If a private fund manager makes the election under Sec. 475(f) and it is later determined that cryptoassets are not considered either a commodity or security for this purpose, the general risk is whether ordinary losses recognized under the mark-to-market rules may be challenged and recharacterized to short-term capital losses.

4. Do the wash-sale rules under Sec. 1091 apply to cryptoassets?: Sec. 1091 disallows a deduction under Sec. 165 for a loss sustained from any sale or other disposition of shares of stock or securities where it appears that, within a period beginning 30 days before the date of such sale or disposition and ending 30 days after such date, the taxpayer has acquired substantially identical stock or securities ("wash-sale rule"). The wash-sale rule is intended to prevent loss harvesting where the taxpayer's economic position does not change.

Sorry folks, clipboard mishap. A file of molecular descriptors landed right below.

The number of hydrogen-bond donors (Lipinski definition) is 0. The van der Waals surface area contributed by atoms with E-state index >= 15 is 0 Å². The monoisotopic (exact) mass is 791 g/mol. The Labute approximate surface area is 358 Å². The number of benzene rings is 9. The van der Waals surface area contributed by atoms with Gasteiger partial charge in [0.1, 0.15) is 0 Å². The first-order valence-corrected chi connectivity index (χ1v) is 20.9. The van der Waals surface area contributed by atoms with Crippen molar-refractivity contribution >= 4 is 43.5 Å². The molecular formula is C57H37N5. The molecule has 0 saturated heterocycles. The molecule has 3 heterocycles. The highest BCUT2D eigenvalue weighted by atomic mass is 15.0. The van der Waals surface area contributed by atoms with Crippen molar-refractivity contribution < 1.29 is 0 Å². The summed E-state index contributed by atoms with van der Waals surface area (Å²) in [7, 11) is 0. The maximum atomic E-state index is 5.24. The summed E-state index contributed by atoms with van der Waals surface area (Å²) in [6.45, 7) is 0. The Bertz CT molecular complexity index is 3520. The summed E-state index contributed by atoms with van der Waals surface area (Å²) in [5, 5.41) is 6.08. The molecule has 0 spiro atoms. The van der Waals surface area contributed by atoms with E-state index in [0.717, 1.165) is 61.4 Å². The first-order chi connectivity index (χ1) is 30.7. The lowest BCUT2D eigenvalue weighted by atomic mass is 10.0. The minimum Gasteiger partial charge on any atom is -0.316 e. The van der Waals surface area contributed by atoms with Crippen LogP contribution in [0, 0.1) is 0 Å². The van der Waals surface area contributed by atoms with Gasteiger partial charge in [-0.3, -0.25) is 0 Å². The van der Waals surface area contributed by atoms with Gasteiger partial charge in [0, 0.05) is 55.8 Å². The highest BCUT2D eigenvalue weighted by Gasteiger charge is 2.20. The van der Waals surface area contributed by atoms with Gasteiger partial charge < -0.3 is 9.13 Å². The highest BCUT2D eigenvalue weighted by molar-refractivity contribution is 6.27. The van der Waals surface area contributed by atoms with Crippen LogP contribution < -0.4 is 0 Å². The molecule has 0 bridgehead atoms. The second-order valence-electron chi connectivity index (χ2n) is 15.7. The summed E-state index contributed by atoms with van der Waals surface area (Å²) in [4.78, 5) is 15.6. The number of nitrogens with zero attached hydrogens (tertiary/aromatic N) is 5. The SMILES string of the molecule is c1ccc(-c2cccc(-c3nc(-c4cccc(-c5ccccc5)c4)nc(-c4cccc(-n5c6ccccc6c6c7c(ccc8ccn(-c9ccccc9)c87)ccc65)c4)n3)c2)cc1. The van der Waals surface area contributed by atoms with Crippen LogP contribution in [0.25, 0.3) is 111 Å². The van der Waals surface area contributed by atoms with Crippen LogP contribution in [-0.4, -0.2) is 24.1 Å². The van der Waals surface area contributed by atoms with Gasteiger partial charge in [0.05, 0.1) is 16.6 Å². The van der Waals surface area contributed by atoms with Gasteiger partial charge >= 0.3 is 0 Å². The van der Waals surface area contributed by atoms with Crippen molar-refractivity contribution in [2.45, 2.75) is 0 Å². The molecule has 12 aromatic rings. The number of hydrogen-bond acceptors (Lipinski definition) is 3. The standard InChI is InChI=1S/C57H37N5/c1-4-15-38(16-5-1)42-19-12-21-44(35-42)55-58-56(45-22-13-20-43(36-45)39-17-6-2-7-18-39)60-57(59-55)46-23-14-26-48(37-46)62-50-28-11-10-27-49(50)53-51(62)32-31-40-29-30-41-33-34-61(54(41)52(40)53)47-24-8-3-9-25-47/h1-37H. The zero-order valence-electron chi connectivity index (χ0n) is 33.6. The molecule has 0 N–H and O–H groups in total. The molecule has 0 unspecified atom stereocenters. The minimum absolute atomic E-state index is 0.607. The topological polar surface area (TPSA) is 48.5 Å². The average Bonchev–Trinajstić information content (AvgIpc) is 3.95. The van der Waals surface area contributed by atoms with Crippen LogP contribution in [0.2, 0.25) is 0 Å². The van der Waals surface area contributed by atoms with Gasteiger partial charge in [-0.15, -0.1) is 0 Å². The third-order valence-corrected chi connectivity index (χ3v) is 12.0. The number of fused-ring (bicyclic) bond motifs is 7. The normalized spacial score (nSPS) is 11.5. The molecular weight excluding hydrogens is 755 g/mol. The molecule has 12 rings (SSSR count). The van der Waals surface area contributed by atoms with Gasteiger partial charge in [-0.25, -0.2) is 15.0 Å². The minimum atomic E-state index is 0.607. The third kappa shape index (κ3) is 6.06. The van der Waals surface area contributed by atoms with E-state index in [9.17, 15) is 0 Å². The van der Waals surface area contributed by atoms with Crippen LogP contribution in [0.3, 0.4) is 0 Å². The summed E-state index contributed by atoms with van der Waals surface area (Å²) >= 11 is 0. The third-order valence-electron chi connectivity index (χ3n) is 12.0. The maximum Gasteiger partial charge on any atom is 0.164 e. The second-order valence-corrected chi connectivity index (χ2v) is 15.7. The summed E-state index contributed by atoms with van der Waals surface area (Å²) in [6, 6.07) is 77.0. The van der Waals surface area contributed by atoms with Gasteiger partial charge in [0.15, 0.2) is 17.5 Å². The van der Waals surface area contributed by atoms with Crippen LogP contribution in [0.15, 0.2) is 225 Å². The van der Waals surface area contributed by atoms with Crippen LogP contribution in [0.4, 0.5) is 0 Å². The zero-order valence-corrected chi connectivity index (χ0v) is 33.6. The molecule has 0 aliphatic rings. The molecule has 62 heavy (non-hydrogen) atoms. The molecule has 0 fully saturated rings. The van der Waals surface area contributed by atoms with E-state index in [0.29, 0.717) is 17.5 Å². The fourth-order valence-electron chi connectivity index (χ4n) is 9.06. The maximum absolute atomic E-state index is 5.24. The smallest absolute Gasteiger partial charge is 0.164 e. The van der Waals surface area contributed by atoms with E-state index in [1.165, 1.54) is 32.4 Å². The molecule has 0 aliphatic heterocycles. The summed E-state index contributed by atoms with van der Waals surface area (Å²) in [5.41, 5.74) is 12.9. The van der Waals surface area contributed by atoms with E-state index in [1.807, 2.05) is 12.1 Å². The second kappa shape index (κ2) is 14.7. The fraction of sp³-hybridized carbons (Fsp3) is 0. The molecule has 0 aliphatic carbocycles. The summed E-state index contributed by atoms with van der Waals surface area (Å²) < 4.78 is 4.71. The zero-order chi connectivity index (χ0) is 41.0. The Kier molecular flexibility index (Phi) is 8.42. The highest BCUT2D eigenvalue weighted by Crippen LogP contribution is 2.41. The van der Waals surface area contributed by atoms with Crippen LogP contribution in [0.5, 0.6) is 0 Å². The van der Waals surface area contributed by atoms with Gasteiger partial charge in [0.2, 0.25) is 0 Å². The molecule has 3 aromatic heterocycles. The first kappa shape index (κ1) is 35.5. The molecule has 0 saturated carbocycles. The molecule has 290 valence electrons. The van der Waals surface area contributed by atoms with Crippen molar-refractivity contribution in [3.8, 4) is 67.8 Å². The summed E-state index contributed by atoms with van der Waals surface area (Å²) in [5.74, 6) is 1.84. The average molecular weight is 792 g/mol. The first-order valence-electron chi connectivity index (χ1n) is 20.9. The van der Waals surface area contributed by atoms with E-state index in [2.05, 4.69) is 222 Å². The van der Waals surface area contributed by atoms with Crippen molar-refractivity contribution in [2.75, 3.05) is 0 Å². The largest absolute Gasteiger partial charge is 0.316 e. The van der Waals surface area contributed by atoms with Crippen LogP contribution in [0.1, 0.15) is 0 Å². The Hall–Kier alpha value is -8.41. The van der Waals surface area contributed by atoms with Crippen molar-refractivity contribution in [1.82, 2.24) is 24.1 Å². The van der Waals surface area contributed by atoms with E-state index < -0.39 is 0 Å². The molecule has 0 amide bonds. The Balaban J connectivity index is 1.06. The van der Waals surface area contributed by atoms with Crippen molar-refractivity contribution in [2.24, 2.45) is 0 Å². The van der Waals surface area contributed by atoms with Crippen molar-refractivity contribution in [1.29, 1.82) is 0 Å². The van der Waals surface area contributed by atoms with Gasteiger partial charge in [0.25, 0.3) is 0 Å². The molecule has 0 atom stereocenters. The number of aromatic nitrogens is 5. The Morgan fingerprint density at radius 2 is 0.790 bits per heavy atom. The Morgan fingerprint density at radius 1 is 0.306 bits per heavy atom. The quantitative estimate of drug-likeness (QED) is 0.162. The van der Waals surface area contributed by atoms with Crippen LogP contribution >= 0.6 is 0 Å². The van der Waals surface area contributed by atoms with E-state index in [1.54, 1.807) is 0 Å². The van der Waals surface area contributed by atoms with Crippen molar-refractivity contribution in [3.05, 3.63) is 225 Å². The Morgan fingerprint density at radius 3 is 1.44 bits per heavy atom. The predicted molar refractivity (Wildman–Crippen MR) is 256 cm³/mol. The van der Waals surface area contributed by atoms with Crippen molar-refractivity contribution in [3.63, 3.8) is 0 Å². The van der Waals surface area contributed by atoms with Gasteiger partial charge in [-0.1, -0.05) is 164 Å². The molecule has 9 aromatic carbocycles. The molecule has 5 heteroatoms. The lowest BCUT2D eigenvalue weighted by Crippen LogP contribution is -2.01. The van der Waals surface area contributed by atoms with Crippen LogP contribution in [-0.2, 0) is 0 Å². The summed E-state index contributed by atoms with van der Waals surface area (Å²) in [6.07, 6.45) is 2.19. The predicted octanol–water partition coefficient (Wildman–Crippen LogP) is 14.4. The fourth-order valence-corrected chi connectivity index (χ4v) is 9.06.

Applying the wash-sale rules to all cryptoasset transactions may be outside of the original intent of Sec. 1091. To see why, consider that many DEX platforms require an exchange to the native token to access the platform (e.g., Uniswap, 1inch Exchange). The native token generally also has a trading market. If the private fund manager is actively trading in and out of a DEX that requires this type of exchange, any loss from these routine transfers would theoretically be disallowed if wash-sale rules are in force.

If cryptoassets are not considered securities, then the wash-sale rules should not apply to this situation or disallow loss harvesting. But the Biden administration's proposed Build Back Better Act would have expanded the application of wash-sale rules to explicitly cover cryptoassets (as defined within the act) and commodities as well as securities. As of this writing, it does not appear that the Build Back Better Act or this specific provision is going to be passed into law.